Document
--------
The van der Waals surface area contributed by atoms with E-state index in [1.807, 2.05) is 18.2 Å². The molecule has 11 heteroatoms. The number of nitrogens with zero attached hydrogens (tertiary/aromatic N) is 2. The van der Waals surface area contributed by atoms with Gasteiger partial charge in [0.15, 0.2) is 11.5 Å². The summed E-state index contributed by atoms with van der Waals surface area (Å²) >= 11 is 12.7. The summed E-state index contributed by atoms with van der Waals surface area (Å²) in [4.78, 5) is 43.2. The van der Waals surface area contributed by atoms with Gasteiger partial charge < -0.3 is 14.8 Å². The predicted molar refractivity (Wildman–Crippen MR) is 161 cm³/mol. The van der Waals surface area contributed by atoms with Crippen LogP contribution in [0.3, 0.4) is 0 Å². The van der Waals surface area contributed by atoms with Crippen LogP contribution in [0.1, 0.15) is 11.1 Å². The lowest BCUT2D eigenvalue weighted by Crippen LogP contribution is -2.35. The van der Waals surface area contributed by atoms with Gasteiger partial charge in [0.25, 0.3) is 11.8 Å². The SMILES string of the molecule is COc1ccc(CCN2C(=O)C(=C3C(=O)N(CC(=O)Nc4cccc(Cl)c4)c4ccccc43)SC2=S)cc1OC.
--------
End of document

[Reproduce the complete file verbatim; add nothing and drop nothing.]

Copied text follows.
The van der Waals surface area contributed by atoms with E-state index in [1.807, 2.05) is 18.2 Å². The molecule has 11 heteroatoms. The number of nitrogens with zero attached hydrogens (tertiary/aromatic N) is 2. The van der Waals surface area contributed by atoms with Gasteiger partial charge in [0.15, 0.2) is 11.5 Å². The summed E-state index contributed by atoms with van der Waals surface area (Å²) >= 11 is 12.7. The summed E-state index contributed by atoms with van der Waals surface area (Å²) in [4.78, 5) is 43.2. The van der Waals surface area contributed by atoms with Gasteiger partial charge < -0.3 is 14.8 Å². The predicted molar refractivity (Wildman–Crippen MR) is 161 cm³/mol. The van der Waals surface area contributed by atoms with Crippen LogP contribution in [0.3, 0.4) is 0 Å². The van der Waals surface area contributed by atoms with Crippen LogP contribution in [0.1, 0.15) is 11.1 Å². The lowest BCUT2D eigenvalue weighted by Crippen LogP contribution is -2.35. The van der Waals surface area contributed by atoms with Gasteiger partial charge in [0.25, 0.3) is 11.8 Å². The SMILES string of the molecule is COc1ccc(CCN2C(=O)C(=C3C(=O)N(CC(=O)Nc4cccc(Cl)c4)c4ccccc43)SC2=S)cc1OC.